24 May 2010
So was the case with 45–year–old Rubina Mazhar, mother of two, who has been grappling with MS for the last five years.
"I had a vague idea about MS from a few novels I had read. I was devastated since I understood that it was a rare and degenerative disorder," says Rubina, who has remarkably coped with the condition. She runs an NGO for Muslim women and her vibrant status messages on social networking sites do not say anything about her condition.
On World Multiple Sclerosis Day to be observed on May 26, city–based neurologists say that it was assumed until recently that MS (a chronic progressive disease of the central nervous system) was rare in India but this is no longer the case.
Dr Jaydeep Ray Choudhuri, neurologist at Yashoda Hospital says, "It is not rare anymore as every neurologist in the city is seeing one case per month.’’ Women are more prone to the disease as against men, he informs.
Experts said that slurred speech, muscle weakness, paralysis and vision problems are symptoms of MS, which is incurable and can affect the person in any part of the body. Venkat, for instance, recalls how he woke up to MS when he suddenly realised his gait was getting unstable. The symptoms rapidly progressed, forcing him to approach neurologists who diagnosed the disease. Today he says he is coping, albeit slowly, through counselling, physiotherapy, yoga and the Multiple Sclerosis Society of India’s (MSSI) support groups.
Raising concerns, doctors say MS is found in the age group of 15 to 50, though those in the productive age group of 15 to the late 20s, are the most affected. But on a positive note, more and more cases of MS are being diagnosed thanks to more accessible MRI scan facilities, the doctors add.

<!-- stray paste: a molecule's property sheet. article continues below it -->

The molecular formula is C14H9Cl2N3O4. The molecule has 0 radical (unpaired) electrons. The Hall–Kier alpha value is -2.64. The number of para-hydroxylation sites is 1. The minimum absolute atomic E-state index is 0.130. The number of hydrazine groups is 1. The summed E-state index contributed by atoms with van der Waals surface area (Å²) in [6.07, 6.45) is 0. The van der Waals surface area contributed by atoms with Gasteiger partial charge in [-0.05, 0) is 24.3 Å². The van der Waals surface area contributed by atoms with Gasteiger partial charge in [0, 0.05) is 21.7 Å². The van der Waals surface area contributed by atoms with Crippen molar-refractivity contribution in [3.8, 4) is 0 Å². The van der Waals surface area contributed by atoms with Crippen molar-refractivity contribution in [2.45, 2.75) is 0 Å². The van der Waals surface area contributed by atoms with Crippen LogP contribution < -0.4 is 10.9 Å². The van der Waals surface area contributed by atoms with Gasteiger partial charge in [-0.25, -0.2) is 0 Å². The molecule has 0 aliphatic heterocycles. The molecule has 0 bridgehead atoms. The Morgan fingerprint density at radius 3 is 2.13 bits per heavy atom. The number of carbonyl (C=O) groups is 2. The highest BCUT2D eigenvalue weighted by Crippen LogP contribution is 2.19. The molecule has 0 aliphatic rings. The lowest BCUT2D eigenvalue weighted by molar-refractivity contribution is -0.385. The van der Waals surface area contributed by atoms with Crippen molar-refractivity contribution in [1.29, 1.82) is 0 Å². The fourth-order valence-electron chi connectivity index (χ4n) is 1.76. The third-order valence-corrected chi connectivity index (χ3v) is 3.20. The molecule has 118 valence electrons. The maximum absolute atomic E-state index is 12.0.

"It can be detected in case of recurrent attacks through MRI. But the exact causes are yet to be ascertained," says neurologist Dr Vemula Sreekanth, who is associated with Lucid Diagnostics. Dr Jaydeep further states that MS is one of the forms of auto immune disease probably triggered by a viral infection.
According to figures available with the Hyderabad chapter of the MSSI, there are approximately 50,000 cases of multiple sclerosis across the country.
"We have about 10 to 15 people coming to us every year for counselling but that is just a fraction of the cases. There are many more out there who refuse to accept their diagnosis because of the taboo attached to it," says Meena Gupta, chairperson of MSSI, Hyderabad chapter, which is now planning to come up with a dedicated MS Clinic for patients.
Prompt detection can make all the difference, doctors say, as the disease starts in young adulthood and is not fatal. Hence, a patient following a healthy lifestyle lives his normal life. "Tests should be carried out even if the person suffers from one attack," doctors suggest.